The hotel conservatory restaurant has clear and perfect views out to sea allowing visitors to enjoy the distant lights of Guernsey's St Peter Port Harbour and town on the horizon. The food is superb and frequently includes fresh locally caught fish on it's menu, and the extensive wine list is very reasonably priced.
The White House is a luxury country style hotel, with private well maintained and beautiful gardens throughout it's grounds, as well as the Princess Radziwill's Walk only accessible to residents and featuring stunning views out to sea. There is a small swimming pool located in lawned semi-tropical gardens, with plenty of seating spread out around the garden itself.
Any luggage brought to the island is collected by the hotel staff from the boat and taken directly to your room. Upon your return the luggage will also be delivered and loaded back on to the boat for you.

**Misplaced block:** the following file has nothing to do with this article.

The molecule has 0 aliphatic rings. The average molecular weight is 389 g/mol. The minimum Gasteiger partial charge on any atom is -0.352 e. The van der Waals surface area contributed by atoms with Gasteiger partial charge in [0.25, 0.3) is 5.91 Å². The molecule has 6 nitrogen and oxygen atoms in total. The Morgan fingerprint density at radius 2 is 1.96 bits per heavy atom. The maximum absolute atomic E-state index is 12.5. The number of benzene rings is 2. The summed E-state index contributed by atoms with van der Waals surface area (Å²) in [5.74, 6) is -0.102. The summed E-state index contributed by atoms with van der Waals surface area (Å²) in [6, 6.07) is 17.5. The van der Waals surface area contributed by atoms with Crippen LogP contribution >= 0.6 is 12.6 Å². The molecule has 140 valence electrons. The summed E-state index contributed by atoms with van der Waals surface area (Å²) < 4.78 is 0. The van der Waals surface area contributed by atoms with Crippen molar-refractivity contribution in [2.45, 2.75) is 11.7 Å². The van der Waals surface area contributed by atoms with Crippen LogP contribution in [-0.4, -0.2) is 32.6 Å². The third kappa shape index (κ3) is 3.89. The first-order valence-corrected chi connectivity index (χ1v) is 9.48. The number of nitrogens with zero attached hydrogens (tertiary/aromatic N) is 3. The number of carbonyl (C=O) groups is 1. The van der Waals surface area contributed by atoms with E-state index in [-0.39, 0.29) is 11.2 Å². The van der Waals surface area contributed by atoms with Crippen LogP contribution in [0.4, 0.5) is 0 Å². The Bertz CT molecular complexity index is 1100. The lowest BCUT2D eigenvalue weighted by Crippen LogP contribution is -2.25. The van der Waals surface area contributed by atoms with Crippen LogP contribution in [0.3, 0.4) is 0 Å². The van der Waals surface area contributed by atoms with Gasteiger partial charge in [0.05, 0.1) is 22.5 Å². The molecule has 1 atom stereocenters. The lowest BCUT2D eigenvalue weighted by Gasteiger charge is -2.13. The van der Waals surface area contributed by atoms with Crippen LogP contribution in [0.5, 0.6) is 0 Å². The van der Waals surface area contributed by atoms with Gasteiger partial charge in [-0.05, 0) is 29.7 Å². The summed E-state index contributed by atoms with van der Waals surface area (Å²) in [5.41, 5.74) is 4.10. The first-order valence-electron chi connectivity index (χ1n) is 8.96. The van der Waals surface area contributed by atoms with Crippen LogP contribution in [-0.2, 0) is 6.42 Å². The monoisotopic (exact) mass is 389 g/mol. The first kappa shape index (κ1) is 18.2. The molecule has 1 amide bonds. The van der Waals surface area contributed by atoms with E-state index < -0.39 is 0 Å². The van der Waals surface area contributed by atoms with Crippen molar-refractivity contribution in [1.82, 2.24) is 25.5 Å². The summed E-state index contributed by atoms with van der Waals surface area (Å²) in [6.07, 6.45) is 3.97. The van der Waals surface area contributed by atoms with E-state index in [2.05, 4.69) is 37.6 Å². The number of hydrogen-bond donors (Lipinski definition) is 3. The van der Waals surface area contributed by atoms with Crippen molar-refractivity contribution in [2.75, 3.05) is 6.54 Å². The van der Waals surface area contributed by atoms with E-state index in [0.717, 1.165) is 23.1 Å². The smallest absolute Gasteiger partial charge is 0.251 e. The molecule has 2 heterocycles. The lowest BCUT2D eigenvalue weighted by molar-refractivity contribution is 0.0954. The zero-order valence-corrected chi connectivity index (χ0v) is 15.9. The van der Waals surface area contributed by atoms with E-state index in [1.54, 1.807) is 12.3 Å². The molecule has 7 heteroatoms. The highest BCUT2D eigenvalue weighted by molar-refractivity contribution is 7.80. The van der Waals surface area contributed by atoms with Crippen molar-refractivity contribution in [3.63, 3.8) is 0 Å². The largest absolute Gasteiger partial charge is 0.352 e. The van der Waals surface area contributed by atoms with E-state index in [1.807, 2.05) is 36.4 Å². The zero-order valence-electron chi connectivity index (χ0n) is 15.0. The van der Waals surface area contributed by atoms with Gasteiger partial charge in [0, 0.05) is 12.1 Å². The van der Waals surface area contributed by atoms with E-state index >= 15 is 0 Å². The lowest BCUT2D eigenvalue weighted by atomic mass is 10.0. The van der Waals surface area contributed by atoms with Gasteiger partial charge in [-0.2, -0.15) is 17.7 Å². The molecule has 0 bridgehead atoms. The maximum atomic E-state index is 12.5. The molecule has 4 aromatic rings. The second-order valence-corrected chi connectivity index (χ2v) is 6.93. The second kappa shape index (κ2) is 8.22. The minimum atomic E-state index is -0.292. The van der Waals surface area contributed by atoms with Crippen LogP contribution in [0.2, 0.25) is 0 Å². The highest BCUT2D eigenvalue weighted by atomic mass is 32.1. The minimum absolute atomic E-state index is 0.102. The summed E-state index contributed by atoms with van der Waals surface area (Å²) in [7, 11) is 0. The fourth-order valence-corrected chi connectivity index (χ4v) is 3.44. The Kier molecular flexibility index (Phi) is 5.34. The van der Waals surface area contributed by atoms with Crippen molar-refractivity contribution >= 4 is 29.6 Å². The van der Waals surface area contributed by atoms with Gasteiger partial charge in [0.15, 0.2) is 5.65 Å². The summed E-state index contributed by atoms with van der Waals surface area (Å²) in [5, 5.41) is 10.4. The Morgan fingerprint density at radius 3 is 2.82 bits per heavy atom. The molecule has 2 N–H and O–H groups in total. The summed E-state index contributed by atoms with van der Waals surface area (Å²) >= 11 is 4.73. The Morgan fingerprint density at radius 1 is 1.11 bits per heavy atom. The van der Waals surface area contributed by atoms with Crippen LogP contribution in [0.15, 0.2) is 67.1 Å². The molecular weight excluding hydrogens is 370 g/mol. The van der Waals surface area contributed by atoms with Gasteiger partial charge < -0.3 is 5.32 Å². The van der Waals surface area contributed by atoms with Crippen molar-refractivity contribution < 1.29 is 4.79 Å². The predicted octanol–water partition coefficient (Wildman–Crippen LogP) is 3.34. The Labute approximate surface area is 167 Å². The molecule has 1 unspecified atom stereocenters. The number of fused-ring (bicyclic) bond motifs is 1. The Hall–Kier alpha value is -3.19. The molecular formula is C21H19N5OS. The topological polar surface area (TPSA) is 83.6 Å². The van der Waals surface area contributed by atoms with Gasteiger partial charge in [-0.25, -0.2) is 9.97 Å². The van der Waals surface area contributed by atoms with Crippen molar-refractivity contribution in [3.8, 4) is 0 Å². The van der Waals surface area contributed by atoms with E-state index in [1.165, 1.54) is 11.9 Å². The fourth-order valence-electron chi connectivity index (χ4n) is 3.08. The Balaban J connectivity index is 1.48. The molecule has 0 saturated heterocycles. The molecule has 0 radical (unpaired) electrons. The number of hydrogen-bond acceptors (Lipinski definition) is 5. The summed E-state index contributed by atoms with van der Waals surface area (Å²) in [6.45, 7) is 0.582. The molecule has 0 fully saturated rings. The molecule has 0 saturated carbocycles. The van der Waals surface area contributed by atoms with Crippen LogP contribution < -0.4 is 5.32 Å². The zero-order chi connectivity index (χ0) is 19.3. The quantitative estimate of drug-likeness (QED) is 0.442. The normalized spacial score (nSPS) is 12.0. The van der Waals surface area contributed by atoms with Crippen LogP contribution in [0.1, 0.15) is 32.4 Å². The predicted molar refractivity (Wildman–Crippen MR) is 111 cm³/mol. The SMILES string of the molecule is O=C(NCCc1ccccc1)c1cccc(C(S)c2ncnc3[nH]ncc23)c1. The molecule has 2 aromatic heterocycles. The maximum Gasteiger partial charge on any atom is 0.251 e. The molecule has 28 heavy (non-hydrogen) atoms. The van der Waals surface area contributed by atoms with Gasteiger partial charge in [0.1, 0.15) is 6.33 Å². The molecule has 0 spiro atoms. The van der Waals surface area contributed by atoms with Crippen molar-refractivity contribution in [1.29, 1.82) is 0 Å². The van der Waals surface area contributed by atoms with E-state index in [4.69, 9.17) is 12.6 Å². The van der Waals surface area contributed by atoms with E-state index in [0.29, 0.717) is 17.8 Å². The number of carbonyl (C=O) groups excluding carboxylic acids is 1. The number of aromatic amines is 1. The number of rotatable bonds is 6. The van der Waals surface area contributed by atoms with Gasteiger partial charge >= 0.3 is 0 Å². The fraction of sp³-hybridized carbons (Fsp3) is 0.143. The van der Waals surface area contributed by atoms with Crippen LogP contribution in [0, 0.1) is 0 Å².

Having stayed for one night in the hotel very recently I can genuinely say I was incredibly impressed and can't wait to return again. Even in just 24 hours I found myself completely relaxed, and enjoying sipping red wine on our hotel balcony overlooking the pool and the sea.
Live Images from Herm's White House can be viewed by going to their Webcams at the following links:
The White House Hotel and Gardens
Views of Herm
Camping is also an option on Herm, and the Seagull Camp Site has made it to the top 50 campsites in the British Isles according to the Guardian Newspaper's Guide to Camping. The site itself is very picturesque and nearby to a lovely cliff path to Belvoir Bay.
Groceries can be ordered in advance of your arrival, and there is top up shopping available from the island shop. You may either hire tents, or bring your own, the choice is yours.
The nearby island of Jethou is privately leased by Sir Peter Ogden of Cumputacenter and is no longer open to visitors. The island has two cottages and one house plus a helipad to enable easy travel on and off the island.